The Market Street Bridge in Wilkes-Barre is a magnificent piece of architecture, with great arches surmounted by majestic eagles. It is one of the two main connections between Wilkes-Barre and the cities on the other side of the Susquehanna River. Nowadays it figures in most people's minds as a part of the "cruising circuit" for local teenagers, a site of frequent illegal drag races, and as a place of shelter for the homeless people who live under it.
This is a view of the Susquehanna facing west, or downriver. Nanticoke (and the location of this morning's photo) is about six miles downriver.
Here is a view across Market Street to the east, upriver along the Susquehanna River. In the distance you can see the architecturally simpler span of the Pierce Street Bridge and the dome of the beautiful Luzerne County Courthouse (currently undergoing renovations) on the left.
After making my way back across the river to Kirby Park I took the shortcut back to my car which took me past some trees and a pond that I had previously only seen from a distance. Here is a Maple tree in crimson glory. While its color is extremely vibrant, it has also shed many of its leaves.
Here is a closeup of some of the leaves under the Maple tree. In the shadows under the tree the colors are less vibrant, but still beautiful.
Finally, I decided I could not leave without getting some pictures of the ducks that hang out in the park, to the delight of some visitors and the dismay of others.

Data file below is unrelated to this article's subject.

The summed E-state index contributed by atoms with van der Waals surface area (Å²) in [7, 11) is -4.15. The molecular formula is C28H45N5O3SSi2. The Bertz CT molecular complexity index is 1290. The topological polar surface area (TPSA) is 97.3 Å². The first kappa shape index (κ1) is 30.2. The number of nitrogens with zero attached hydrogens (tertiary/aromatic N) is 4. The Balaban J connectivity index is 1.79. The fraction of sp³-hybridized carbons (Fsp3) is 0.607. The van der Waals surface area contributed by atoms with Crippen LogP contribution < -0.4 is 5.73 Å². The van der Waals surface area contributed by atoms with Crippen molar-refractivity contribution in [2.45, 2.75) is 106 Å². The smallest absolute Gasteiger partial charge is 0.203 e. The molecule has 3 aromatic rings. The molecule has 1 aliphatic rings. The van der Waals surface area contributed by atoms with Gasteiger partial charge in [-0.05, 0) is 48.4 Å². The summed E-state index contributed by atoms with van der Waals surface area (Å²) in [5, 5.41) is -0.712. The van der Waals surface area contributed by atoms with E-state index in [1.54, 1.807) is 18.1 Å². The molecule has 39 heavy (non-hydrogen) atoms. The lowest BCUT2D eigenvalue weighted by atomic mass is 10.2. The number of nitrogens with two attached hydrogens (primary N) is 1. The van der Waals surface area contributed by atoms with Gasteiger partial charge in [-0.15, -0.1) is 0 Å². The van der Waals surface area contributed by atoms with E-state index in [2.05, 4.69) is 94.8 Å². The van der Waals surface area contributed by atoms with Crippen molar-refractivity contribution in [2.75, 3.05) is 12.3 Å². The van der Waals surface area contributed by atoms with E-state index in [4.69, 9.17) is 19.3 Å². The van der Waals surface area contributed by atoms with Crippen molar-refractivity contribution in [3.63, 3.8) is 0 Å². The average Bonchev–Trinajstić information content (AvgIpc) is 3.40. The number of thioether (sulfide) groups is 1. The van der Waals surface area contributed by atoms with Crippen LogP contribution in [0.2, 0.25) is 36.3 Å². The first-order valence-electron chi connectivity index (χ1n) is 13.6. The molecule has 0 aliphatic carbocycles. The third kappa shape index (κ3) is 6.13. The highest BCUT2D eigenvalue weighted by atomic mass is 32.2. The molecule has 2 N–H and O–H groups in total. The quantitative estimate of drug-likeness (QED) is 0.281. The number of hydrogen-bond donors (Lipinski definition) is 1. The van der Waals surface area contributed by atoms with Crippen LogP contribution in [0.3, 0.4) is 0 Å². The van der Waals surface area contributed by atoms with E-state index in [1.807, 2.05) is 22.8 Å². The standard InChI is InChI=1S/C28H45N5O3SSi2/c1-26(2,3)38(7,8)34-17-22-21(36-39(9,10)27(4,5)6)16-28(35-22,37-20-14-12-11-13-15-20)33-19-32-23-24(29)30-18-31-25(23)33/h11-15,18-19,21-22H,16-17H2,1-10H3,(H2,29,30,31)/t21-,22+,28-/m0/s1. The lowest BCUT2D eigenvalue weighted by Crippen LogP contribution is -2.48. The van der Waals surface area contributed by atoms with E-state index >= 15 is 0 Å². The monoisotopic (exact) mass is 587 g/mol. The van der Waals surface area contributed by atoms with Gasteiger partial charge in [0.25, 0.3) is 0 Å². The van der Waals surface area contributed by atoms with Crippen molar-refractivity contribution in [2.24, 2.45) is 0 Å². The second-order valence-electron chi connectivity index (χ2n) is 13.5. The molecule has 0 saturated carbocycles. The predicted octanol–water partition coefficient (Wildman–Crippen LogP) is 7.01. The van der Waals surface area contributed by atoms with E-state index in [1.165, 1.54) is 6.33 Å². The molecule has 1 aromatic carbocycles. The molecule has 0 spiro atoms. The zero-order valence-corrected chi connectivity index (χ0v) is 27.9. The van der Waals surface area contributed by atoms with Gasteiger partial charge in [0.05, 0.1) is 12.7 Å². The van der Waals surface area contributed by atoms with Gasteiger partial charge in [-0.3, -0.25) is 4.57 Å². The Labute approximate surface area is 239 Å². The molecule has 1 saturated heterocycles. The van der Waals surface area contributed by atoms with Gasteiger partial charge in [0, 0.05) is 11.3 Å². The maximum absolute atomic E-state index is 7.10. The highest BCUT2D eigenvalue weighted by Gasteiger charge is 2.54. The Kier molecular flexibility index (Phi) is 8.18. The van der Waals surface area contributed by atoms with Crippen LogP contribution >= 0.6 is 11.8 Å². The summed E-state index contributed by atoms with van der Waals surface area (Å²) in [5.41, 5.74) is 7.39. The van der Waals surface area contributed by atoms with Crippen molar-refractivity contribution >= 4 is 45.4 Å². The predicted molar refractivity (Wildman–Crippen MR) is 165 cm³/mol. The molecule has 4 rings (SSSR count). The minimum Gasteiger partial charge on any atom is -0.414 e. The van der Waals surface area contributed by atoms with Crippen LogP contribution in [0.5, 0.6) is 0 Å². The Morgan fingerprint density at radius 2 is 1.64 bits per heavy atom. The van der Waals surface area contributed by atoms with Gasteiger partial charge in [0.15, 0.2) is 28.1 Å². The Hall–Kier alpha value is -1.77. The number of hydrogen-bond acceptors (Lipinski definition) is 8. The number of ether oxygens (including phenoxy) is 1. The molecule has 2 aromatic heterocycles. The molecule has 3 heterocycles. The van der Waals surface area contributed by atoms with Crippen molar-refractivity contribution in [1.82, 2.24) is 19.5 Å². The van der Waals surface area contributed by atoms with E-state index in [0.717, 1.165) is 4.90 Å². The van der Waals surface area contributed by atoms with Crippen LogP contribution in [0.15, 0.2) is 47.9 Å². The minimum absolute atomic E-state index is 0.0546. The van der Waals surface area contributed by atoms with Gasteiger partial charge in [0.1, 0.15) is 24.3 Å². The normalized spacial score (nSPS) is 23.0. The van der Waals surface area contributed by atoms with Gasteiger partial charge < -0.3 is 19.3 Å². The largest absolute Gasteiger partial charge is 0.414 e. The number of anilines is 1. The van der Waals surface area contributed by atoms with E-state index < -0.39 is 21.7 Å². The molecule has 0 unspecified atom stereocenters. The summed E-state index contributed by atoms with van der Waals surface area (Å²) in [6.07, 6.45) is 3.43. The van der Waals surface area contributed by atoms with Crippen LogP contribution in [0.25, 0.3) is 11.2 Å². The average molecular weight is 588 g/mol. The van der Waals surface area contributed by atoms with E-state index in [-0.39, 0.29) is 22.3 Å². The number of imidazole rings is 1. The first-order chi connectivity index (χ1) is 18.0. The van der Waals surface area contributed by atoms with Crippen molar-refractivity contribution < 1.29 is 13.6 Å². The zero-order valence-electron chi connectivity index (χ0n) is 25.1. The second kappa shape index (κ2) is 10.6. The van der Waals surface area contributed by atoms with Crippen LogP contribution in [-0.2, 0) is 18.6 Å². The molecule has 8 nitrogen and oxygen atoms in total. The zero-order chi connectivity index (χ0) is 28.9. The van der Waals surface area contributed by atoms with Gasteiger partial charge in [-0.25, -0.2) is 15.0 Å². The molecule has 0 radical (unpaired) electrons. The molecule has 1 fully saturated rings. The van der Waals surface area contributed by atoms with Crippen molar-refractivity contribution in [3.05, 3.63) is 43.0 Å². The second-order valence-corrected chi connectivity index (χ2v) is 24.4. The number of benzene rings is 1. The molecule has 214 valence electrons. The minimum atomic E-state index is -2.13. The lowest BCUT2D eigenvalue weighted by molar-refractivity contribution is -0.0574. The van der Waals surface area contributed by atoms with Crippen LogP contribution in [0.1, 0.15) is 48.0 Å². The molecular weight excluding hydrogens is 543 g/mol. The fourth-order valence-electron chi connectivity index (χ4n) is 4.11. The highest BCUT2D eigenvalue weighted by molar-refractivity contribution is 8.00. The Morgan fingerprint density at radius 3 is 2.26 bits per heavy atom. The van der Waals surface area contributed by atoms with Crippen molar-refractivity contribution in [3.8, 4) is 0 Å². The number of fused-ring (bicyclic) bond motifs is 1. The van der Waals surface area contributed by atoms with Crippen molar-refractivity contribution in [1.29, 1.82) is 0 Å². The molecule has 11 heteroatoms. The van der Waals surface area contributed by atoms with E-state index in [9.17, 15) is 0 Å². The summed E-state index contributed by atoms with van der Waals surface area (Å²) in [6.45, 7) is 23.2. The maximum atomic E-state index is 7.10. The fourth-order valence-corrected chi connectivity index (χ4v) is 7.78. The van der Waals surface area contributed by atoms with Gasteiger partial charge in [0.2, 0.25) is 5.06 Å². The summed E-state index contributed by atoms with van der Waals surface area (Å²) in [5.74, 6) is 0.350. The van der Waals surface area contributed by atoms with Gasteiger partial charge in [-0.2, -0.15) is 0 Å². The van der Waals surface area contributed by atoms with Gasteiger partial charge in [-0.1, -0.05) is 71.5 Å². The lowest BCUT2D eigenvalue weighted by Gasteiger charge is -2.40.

One thing I noticed on the way home: many, many trees are not yet showing the slightest hint of color. So there still may be some time to see and photograph the Autumn leaves in Northeast PA.


On a stretch of Route 309 in Wilkes-Barre between Kmart and the former location of Wal-Mart there is a giant statue of a cow. Other people just call it "The Big Cow", but in my family we always had a special name for her: Three-O-Nina.
"Giant" is a relative term. When I was a kid I thought this cow was 100 feet tall. Even this morning, as I drove to take her picture, I was certain that she stood twenty feet tall at the shoulder. I was surprised when I pulled up next to her and realized that she was perhaps ten or twelve feet high at the tips of her horns.